Cover image for Little Yau : a Fuzzhead tale
Little Yau : a Fuzzhead tale
Cannon, Janell, 1957-
Personal Author:
First edition.
Publication Information:
San Diego : Harcourt, 2002.
Physical Description:
1 volume (unpaged) : color illustrations ; 26 cm
When Trupp is poisoned, Little Yau and some of the other Fuzzheads don clothes and shoes and venture into the world of humans, searching for the herb they need to make a cure.
Reading Level:
AD 440 Lexile.
Program Information:
Accelerated Reader AR LG 4.0 0.5 63617.

Reading Counts RC K-2 2.9 2 Quiz: 31875 Guided reading level: L.
Format :


Call Number
Material Type
Home Location
Item Holds
PIC.BK. Juvenile Fiction Picture Books

On Order



Little Yau wants nothing more than for the Wise Ones to teach her the great secrets of the mountains. But when her best friend, Trupp, is in grave danger, Yau's dreams are nearly forgotten in her quest to help him. Only one thing will save Trupp, and only Yau has seen where it is. (Not even the Wise Ones know.) But finding it means venturing into the treacherous world of humans!
Bestselling author-illustrator Janell Cannon introduces the endearing Little Yau in a story about loyalty and friendship that brims with humor, emotion, and suspense. The world is a big place--is Little Yau ready?

Author Notes

Picture book author and illustrator Janell Cannon was born November 3, 1957, in St. Paul, Minnesota. The left-handed artist claims she drew so much in high school that her hand was perpetually black from smearing the ink of her favorite Bic pens.

Cannon worked at the Carlsbad Library in southern California, where she discovered that there were few books about bats available for children, so she decided to make her own. The result, Stellaluna (1994), became a best seller, allowing Cannon to leave her job at the library and write Trupp: A Fuzzhead Tale (1995), and other books.

Janell Cannon lives in California.

(Bowker Author Biography)

Reviews 2

Booklist Review

K^-Gr. 2. Fuzzheads, white, catlike creatures that can walk either upright or on all fours, live in their own quasi-Indian society in an arid landscape resembling the American Southwest. In this adventure, little Yau discovers her friend Trupp unconscious and near death. When the healer determines that thumbfoot vine is needed to cure Trupp, Yau ventures into a nearby "human village" and, disguised in clothing, searches for the plant. As in the previous Fuzzhead story, Trupp (1995), the artwork is more engaging than the rather long, predictable story. Both the large paintings and the small ink drawings show admirable precision and attention to detail. The subtle grades of colors, the solid draftsmanship under the soft edges, and the sense of drama combine to give the larger pictures an appealing quality quite apart from the more obvious wide-eyed, fuzzy-animal appeal of the characters. --Carolyn Phelan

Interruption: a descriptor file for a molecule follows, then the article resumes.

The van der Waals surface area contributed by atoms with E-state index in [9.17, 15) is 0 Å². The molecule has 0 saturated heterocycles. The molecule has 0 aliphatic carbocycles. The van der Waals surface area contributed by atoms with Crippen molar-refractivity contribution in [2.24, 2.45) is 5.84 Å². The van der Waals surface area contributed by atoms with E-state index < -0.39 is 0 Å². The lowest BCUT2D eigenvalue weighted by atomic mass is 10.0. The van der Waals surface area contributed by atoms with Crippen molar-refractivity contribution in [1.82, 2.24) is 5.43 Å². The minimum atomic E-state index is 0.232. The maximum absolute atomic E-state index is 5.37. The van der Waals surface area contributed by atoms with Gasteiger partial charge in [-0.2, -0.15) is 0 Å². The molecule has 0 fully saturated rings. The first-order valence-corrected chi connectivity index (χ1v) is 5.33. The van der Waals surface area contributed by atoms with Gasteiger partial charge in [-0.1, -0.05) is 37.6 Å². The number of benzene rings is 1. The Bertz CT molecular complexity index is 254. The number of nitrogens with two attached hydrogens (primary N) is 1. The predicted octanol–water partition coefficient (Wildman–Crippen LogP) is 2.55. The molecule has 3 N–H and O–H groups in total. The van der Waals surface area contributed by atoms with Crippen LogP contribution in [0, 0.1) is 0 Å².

Publisher's Weekly Review

Cannon (Stellaluna) returns to the land of the Fuzzheads for this tale with an ecological message. Little Yau longs to become sufficiently accomplished at mixing plants into healing medicines that the Wise Ones, the eldest Fuzzheads, will invite her to the mountains to teach her "the great secrets." After bungling her exam in the medicine cave, Yau goes in search of her best friend, Trupp, who encountered the human world in the inaugural volume about the Fuzzheads and has been away a long time. She finds him unconscious, and summons the Wise Ones. Cannon paints the triumvirate perched on the "Great Arch," a terra cotta stone that arcs against a mystical blue sky, overlooking the mountains. The arid landscape calls to mind breathtaking vistas such as the Grand Canyon or Sedona, a worthy perch for these spiritual leaders. The Wise Ones help her determine that he has fallen ill to "poison from the human garden." Only the thumbfoot leaf will cure the ailing young patient, but when Yau (camouflaged in human garb) goes to retrieve the plant, she discovers human developments in place of the thumbfoot's usual habitat. These paintings pale when compared to the Fuzzheads' homeland, and the message here tends to overshadow the story. But Trupp's fans will likely enjoy seeing his further adventures through the eyes of his best buddy. Ages 5-8. (Sept.) (c) Copyright PWxyz, LLC. All rights reserved